Public hygiene

Forum: Get serious about controlling pigeon population

Pigeons seen at Tekka Centre.
Pigeons seen at Tekka Centre.PHOTO: SHIN MIN DAILY NEWS

It is about time the National Environment Agency (NEA) and the Land Transport Authority take measurable steps to control the pigeon population (Long-term plan needed to deal with birds at hawker centres, by Ms Mary Chan Pheck Li, Oct 29).

Raising fines, repeating the mantra of not feeding pigeons and issuing more enforcement notices have not reduced the pigeon infestation. I feel that NEA has cut back on pigeon culling to appease animal welfare advocates. But is the approach based on hard science and proven evidence of public hygiene control?

The crow infestation was severe here a decade ago until culling operations trimmed the numbers. The same should apply to the burgeoning pigeon population today, given the clear issues they present when it comes to hygiene.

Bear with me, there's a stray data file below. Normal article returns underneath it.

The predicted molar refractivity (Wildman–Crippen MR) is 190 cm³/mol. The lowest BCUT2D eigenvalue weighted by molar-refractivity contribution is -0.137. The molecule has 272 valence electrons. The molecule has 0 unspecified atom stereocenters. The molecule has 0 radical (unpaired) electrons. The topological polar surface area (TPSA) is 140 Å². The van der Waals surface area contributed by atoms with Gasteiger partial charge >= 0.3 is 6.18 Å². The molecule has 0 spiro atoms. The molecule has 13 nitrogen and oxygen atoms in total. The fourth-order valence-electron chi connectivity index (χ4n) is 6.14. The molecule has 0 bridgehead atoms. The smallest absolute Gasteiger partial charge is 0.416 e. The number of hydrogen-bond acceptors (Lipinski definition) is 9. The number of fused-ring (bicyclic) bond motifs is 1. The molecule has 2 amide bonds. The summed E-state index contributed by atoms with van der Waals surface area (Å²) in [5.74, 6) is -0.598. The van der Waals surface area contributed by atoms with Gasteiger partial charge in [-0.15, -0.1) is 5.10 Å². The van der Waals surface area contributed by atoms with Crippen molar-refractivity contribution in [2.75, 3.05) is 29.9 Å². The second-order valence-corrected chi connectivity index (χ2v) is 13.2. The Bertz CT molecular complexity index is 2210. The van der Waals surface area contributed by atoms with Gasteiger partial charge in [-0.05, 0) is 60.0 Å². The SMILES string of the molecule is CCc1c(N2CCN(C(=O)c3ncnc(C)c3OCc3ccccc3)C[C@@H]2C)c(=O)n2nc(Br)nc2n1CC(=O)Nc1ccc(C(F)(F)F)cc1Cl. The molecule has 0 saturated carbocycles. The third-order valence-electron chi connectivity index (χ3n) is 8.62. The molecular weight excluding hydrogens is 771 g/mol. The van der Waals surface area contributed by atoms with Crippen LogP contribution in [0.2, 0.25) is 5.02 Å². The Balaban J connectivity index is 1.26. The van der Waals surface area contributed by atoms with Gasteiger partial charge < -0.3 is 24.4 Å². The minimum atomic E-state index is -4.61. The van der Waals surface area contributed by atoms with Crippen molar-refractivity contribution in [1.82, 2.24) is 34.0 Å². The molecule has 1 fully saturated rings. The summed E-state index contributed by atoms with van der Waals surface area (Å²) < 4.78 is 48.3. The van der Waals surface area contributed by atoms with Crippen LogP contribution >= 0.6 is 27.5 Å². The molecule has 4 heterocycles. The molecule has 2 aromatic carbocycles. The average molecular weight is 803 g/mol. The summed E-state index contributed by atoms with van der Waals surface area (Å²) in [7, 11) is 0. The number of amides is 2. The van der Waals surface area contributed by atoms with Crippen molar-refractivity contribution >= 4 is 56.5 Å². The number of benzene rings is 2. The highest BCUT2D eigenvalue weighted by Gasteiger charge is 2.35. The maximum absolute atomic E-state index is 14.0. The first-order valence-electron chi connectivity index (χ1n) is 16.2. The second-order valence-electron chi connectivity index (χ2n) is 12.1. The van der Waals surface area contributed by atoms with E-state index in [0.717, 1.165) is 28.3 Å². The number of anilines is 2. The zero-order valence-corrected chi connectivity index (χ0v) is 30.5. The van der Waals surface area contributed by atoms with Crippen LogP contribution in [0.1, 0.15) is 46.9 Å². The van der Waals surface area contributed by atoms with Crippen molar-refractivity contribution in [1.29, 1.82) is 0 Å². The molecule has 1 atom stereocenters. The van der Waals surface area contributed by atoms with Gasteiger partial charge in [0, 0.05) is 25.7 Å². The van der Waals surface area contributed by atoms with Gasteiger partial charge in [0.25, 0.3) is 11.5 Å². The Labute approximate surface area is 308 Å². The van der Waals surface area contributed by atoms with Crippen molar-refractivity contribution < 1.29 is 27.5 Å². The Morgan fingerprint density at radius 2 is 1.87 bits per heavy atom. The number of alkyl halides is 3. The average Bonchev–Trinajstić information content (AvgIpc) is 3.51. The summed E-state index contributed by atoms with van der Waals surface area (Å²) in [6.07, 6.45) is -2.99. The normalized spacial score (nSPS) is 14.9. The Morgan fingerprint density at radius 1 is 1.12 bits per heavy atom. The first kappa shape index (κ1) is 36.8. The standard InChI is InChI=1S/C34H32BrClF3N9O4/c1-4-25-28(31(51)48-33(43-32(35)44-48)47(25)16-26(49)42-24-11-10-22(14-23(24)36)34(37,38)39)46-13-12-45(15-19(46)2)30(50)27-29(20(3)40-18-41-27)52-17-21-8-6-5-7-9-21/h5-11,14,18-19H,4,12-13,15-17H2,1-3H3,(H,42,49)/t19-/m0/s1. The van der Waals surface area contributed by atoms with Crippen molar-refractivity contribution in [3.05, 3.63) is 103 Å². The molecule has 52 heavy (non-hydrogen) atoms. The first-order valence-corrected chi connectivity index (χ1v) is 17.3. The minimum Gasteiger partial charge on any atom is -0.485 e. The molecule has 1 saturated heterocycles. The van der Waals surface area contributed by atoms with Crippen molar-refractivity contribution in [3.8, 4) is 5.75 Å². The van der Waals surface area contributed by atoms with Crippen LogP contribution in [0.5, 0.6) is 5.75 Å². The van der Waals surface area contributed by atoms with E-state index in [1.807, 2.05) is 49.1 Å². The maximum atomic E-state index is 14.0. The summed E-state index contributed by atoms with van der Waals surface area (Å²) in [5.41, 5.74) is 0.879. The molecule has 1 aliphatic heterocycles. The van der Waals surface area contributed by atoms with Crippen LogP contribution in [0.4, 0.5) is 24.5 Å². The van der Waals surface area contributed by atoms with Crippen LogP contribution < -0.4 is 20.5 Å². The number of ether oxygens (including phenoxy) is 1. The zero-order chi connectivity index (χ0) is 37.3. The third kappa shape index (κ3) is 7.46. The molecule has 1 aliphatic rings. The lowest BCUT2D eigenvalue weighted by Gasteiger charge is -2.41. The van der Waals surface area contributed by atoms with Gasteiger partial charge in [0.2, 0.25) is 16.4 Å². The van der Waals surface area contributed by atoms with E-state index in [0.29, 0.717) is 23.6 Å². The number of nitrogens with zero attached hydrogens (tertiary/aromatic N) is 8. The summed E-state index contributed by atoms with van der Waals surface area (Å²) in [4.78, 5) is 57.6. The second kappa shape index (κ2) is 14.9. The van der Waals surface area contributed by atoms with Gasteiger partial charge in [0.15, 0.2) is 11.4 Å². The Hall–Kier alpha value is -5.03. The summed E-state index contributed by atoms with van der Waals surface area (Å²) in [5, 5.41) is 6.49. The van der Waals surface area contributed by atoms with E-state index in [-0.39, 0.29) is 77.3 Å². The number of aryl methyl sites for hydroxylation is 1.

Pigeons are an alien species and their droppings carry many pathogens that can infect humans. Their unchecked population growth in the community is a real risk should we be hit with another avian flu outbreak.

The areas underneath MRT tracks are prominent breeding spaces for these pigeons. I do not use the stretches of the Park Connector Network under these tracks, as they are lined by bands of pigeon droppings. Cyclists and joggers inevitably breathe in the dried-up droppings.

What is even more puzzling is that there appears to be a few spots where wiring is placed to fend off the pigeons. More effort should be expended to control the pigeon population.

Chai Meng Woei

A version of this article appeared in the print edition of The Straits Times on October 31, 2020, with the headline 'Get serious about controlling pigeon population'. Print Edition | Subscribe